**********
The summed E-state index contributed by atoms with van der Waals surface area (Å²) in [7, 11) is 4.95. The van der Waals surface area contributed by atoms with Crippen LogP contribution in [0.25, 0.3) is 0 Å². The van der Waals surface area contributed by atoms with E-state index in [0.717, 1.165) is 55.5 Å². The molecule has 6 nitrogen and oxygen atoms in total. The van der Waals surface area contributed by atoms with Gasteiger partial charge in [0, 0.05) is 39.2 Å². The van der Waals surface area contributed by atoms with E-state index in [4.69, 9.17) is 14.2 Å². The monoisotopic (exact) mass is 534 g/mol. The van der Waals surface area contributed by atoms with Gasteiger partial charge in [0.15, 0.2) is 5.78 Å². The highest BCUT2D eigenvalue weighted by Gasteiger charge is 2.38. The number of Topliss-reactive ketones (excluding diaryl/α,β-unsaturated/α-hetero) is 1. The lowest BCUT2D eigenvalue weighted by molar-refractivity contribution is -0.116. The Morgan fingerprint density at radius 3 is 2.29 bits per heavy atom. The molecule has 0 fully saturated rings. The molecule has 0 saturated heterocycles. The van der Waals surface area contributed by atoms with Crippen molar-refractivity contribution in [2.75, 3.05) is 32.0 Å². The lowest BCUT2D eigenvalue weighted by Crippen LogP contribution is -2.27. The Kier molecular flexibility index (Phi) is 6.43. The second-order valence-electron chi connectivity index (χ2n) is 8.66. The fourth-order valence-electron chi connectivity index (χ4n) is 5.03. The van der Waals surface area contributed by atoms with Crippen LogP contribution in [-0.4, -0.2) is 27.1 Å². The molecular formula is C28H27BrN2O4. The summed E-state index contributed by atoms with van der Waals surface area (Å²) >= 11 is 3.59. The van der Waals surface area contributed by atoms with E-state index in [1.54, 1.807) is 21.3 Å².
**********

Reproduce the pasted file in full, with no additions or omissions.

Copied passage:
The summed E-state index contributed by atoms with van der Waals surface area (Å²) in [7, 11) is 4.95. The van der Waals surface area contributed by atoms with Crippen LogP contribution in [0.25, 0.3) is 0 Å². The van der Waals surface area contributed by atoms with E-state index in [0.717, 1.165) is 55.5 Å². The molecule has 6 nitrogen and oxygen atoms in total. The van der Waals surface area contributed by atoms with Gasteiger partial charge in [0, 0.05) is 39.2 Å². The van der Waals surface area contributed by atoms with E-state index in [4.69, 9.17) is 14.2 Å². The monoisotopic (exact) mass is 534 g/mol. The van der Waals surface area contributed by atoms with Gasteiger partial charge in [0.15, 0.2) is 5.78 Å². The highest BCUT2D eigenvalue weighted by Gasteiger charge is 2.38. The number of Topliss-reactive ketones (excluding diaryl/α,β-unsaturated/α-hetero) is 1. The lowest BCUT2D eigenvalue weighted by molar-refractivity contribution is -0.116. The Morgan fingerprint density at radius 3 is 2.29 bits per heavy atom. The molecule has 0 fully saturated rings. The molecule has 0 saturated heterocycles. The van der Waals surface area contributed by atoms with Crippen molar-refractivity contribution in [2.75, 3.05) is 32.0 Å². The lowest BCUT2D eigenvalue weighted by Crippen LogP contribution is -2.27. The Kier molecular flexibility index (Phi) is 6.43. The second-order valence-electron chi connectivity index (χ2n) is 8.66. The fourth-order valence-electron chi connectivity index (χ4n) is 5.03. The van der Waals surface area contributed by atoms with Crippen LogP contribution in [-0.4, -0.2) is 27.1 Å². The molecular formula is C28H27BrN2O4. The summed E-state index contributed by atoms with van der Waals surface area (Å²) >= 11 is 3.59. The van der Waals surface area contributed by atoms with E-state index in [1.54, 1.807) is 21.3 Å².